On September 12th the Chilean Environment Ministry’s Evaluation Service recommended approval for construction of a new desalination plant to supply drinking water in the Antofagasta region.
The project will cost $120 million USD, with work carried out by local water company Aguas Antofagasta.
When complete, the South Desalination plant will make Antofagasta the first city in Latin America to get 100 percent of its drinking water supply through seawater desalination.
Average rainfall in the Antofagasta region is just 1 millimeter per year. Desalination is viewed as the best alternative to meet water demand for the growing region, which has a Pacific coast and surrounded the Atacama desert, the driest in the world.
Aguas Antofagasta, which currently is known for its frequent water cuts, said the desalination plant would offer a solution to the area’s water problems for the next 10 years. However, it expects the city to grow in the next few years and says new sources of water will have to be found.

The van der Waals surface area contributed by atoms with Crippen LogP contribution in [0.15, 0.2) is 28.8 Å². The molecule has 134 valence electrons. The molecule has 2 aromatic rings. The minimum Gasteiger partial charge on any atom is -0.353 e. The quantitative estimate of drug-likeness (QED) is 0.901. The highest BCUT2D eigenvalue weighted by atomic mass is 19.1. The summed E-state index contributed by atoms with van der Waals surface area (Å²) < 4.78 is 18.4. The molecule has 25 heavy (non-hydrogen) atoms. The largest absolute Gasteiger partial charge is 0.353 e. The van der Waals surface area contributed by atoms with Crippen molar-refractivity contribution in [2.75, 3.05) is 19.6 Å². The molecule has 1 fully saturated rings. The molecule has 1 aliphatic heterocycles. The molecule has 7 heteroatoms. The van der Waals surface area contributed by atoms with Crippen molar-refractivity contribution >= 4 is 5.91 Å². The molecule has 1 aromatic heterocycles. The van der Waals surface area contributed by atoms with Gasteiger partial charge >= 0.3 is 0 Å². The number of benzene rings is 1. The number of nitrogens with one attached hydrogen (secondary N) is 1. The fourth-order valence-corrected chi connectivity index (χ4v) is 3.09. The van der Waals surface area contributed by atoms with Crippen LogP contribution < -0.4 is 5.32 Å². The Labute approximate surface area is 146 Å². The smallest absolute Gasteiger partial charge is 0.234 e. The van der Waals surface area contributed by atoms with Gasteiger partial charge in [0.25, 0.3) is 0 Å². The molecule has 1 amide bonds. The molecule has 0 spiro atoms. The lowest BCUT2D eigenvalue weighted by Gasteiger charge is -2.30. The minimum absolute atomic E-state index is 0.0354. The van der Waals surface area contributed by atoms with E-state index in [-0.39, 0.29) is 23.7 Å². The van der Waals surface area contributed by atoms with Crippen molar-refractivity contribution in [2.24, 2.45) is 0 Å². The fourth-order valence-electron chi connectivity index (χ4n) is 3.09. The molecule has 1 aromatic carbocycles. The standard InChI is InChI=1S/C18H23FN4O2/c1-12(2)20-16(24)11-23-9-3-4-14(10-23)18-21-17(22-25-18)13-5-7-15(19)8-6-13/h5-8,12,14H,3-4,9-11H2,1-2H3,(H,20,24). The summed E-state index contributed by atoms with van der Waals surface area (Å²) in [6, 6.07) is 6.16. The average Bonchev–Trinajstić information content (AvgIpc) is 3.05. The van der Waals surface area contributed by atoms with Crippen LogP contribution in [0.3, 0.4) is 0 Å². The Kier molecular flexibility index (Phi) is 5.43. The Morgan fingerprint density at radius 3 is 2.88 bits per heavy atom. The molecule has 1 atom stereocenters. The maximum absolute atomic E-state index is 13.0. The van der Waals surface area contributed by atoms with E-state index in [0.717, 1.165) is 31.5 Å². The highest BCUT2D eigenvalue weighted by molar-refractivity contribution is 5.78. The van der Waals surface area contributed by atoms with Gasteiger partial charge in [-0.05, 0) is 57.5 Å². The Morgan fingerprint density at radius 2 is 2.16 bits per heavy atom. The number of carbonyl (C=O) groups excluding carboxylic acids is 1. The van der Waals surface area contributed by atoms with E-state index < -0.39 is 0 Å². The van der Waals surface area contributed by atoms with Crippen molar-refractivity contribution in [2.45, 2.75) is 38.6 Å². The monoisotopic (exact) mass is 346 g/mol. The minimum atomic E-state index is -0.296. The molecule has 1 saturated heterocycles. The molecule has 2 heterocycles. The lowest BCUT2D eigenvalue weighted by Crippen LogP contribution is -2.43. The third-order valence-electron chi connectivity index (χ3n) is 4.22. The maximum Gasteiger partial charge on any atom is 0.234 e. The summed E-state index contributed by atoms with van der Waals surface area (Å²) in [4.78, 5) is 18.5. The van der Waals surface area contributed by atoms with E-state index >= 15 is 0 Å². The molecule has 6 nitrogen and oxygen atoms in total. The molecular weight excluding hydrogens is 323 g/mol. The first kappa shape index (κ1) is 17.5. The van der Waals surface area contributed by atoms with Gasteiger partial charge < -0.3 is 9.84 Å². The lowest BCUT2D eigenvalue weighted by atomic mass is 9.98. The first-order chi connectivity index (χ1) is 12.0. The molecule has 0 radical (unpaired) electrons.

Currently, the company operates the desalination plant in La Chimba, which provides water to 60 percent of the population.
The new plant is designed to produce 1,000 liters of drinking water per second and meet the remaining 40 percent of the region’s needs.
The Antofagasta region is one of the main mining regions in Chile, and provides the country’s biggest chunk of export revenue, accounting for over 53 percent of Chile’s mining output.
Copper, potassium, gold, lithium and other minerals are extracted from Antofagasta.
The National Copper Corporation (CODELCO) recently invested $300,000 USD on a small-scale desalination initiative developed by Copper for Energy to benefit local fishermen.
Next month, Antofagasta will host the third International Desalination Seminar, organized by the Latin American Association for Desalination and Water Reuse and supported by Chile’s Ministry of Public Works.